Campaigners call for law to boost female political representation

Legislation is required to ensure political parties select equal numbers of male and female candidates at elections, campaigners have said.
Female MSPs gather at Holyrood to mark the 100th anniversary of women first getting the vote. Picture: Lisa FergusonFemale MSPs gather at Holyrood to mark the 100th anniversary of women first getting the vote. Picture: Lisa Ferguson
Female MSPs gather at Holyrood to mark the 100th anniversary of women first getting the vote. Picture: Lisa Ferguson

A century on from the landmark 1918 act that first granted women the vote, a minority of Scotland’s elected representatives - MPs, MSPs and councillors - are female.

Despite making up 52 per cent of the population women only account for 35 per cent of Holyrood members and 29 per cent of the more than 1,000 elected councillors north of the Border.

Hide Ad
Hide Ad

While there have been some improvements - the number of women on local authorities rose five per cent at the 2017 election - campaigners are calling for a new law to ensure major parties are more proactive in recruiting female candidates.

“It’s not surprising the number is so low when we know the impact of institutionalised inequalities,” said Talat Yaqoob, co-founder of Women 50-50. “While we have sexism in the media, poor childcare, and the majority of care work being done by women, the number will remain low.

“What Women 50-50 is fighting for is to have candidate quotas in place, so at least 50 per cent of candidates put forward by a party - whether in a council or a parliamentary election - would have to be women.

“What this means is political parties have to go a lot further in looking at their own institutionalised inequalities. This would require some real outreach to actively encourage women to join and help them advance.”

Read More
Gender vote means half of Scots public sector boards will be women

Yaqoob agrees that a lack of female representation at council level remains a stubbornly low across Scotland.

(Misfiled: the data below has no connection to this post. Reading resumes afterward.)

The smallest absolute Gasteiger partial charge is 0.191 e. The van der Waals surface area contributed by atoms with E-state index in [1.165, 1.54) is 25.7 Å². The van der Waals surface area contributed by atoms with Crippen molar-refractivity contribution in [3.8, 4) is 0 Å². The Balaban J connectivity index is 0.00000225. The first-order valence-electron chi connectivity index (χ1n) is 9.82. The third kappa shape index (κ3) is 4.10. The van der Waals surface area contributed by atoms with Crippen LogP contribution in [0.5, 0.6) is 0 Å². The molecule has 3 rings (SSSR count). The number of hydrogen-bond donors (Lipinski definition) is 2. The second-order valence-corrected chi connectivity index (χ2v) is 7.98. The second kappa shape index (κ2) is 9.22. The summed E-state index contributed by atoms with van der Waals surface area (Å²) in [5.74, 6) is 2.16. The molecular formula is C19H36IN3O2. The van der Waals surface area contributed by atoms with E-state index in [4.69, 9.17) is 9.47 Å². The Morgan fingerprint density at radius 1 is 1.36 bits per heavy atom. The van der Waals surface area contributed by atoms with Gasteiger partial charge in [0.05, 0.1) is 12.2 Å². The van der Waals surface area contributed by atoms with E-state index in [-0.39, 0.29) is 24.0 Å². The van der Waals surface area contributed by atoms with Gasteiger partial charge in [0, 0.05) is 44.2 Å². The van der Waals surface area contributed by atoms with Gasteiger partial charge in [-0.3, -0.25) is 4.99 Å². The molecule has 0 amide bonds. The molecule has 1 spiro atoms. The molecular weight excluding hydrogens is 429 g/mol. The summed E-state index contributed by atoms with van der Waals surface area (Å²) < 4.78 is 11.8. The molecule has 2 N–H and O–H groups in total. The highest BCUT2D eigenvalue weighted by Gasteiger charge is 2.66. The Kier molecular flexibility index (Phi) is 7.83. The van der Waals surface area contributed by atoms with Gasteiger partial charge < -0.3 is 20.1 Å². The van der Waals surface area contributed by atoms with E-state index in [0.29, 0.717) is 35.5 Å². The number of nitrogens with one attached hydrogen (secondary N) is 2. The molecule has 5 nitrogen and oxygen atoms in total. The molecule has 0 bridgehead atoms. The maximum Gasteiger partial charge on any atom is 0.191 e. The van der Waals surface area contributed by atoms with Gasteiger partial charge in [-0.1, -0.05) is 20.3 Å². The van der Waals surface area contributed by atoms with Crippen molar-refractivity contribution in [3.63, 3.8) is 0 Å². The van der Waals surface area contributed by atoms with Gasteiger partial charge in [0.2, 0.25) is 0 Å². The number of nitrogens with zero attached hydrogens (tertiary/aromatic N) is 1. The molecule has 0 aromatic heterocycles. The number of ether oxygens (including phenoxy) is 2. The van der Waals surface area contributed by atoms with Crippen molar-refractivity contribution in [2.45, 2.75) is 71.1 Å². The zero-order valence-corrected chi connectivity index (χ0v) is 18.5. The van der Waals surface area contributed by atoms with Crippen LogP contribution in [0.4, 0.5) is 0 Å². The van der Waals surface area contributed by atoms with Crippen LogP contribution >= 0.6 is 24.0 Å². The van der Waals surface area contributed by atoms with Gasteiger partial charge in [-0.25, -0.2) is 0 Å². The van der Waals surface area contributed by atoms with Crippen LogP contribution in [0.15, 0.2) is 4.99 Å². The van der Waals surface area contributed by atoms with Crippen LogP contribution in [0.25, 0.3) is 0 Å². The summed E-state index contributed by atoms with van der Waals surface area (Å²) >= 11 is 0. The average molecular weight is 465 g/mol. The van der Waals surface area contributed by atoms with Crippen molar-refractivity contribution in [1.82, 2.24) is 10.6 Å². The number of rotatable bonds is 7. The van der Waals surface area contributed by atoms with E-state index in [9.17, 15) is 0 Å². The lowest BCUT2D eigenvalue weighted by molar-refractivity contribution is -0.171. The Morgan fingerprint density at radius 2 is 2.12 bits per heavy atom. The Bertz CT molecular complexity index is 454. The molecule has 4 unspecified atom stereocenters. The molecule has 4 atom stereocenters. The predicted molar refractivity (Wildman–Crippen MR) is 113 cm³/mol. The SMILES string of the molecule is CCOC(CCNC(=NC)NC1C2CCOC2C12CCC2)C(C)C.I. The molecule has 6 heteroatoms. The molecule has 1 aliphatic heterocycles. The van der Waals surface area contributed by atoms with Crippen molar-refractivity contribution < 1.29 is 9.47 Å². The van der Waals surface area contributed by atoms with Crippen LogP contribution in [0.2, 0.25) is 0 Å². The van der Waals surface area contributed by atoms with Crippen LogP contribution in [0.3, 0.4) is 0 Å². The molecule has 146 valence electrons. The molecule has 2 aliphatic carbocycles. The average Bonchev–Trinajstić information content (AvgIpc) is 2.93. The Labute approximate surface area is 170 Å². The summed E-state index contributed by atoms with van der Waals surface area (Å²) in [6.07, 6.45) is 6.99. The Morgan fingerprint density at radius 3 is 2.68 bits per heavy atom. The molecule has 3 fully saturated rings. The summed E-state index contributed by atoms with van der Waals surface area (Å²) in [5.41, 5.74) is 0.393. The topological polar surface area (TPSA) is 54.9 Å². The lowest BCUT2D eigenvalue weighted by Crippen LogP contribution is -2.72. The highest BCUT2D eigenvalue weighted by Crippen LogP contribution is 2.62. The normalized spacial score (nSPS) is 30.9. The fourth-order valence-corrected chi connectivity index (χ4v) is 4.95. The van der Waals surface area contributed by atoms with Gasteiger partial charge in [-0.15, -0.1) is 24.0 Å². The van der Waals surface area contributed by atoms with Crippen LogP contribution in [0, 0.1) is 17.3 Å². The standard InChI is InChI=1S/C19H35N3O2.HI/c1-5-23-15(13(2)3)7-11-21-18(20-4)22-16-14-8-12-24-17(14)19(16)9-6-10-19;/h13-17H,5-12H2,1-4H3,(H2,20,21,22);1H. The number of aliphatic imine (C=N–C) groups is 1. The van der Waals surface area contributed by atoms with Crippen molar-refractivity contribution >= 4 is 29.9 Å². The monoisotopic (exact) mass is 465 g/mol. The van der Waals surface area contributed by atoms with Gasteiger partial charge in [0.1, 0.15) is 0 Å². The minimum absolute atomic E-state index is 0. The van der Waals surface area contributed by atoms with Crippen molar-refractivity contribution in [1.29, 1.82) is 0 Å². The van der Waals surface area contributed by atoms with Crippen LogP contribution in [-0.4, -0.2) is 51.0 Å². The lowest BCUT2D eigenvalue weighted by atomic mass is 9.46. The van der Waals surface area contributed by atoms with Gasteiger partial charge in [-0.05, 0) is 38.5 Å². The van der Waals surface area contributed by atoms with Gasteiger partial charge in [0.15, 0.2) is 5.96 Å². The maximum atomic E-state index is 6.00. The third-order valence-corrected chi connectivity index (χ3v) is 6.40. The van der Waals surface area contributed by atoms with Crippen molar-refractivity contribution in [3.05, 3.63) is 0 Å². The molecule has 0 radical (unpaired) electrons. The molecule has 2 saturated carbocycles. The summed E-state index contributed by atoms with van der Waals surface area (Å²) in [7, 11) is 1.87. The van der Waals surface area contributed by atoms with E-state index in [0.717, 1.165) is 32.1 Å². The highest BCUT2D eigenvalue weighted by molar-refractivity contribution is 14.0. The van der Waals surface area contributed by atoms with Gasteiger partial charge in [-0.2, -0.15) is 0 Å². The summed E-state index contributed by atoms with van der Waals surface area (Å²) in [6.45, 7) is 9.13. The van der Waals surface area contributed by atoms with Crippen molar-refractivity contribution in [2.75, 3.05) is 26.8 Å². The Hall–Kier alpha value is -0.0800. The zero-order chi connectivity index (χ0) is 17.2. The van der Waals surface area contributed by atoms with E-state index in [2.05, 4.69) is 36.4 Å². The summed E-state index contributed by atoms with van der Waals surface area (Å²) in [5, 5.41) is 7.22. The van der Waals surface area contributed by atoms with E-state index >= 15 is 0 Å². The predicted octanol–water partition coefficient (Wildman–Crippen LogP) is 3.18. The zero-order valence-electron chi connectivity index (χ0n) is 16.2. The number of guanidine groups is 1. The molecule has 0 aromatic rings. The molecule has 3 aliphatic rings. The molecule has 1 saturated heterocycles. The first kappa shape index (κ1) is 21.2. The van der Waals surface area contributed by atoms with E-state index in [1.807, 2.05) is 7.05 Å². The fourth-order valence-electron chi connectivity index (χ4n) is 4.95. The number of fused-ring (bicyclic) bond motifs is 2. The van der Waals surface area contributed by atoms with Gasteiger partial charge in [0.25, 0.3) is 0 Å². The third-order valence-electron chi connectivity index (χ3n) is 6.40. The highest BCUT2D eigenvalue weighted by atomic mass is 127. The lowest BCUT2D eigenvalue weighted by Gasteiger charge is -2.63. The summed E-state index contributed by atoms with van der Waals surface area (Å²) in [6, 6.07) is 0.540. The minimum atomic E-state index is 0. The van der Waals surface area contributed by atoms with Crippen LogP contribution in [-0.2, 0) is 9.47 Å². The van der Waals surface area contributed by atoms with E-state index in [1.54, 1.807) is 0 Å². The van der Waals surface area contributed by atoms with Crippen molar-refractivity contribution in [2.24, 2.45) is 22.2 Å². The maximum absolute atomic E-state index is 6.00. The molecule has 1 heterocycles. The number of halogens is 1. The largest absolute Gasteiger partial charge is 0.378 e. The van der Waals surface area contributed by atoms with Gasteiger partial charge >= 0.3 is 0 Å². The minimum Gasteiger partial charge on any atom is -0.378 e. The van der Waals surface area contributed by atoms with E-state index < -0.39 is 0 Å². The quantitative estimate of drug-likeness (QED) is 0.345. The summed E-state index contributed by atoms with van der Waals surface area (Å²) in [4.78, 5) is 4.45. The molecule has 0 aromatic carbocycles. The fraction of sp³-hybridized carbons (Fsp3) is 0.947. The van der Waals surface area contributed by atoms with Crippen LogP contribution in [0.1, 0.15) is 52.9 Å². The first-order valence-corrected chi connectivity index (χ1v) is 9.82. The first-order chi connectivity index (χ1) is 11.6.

“There are more than 100 wards with no female representation,” she added. “Part of the problem is the culture we have within councils. Many councillors are part-time and require another job on top of that. If you add in unpaid care, or caring responsibilites, that’s a lot for women to carry.

“But there was an increase in women councillors at the last election - unlike at Holyrood, which reached a peak during the 2003-2007 parliamentary term when 40 per cent of MSPs were women. This illustrates that progress isn’t linear and why we need legislation for candidate quotas.”

Lothians MSP Kezia Dugdale, leader of Scottish Labour from 2015-2017, is a co-founder of Women 50:50.

Hide Ad
Hide Ad

“A century on from some women receiving the vote for the first time, women remain underrepresented in positions of influence in Scotland, giving them unequal access to power, decision-making and participation throughout public life,” she told The Scotsman, “That has to change.

“There have been a number of advances in recent months, including the passing of a law that will set targets for gender balance on public boards, and it is welcome that the Scottish Parliamentary Corporate Body is no longer an all-male domain. But the gender imbalance in our parliaments and local authorities still needs to be tackled.

“I urge all parties to make further progress, particularly at local authority level, because we can’t wait 100 more years for gender equality. I want it now and I will strive for it with every breath of my working life, because it remains a cause of natural justice and the block to economic progress.”

Last month Holyrood passed a law to ensure women make up at least half the board members for all public authorities by 2022.

The Scottish Parliament voted by 88 to 28 in favour of the Gender Representation on Public Boards (Scotland) Bill, with opposition from the Conservatives.

“It’s a step in the right direction and shows there are resources to bring women into the political sphere,” added Yaqoob. “But it’s not going push political parties to go further. That’s why we need legislative change as it is the only way for this to be taken seriously.”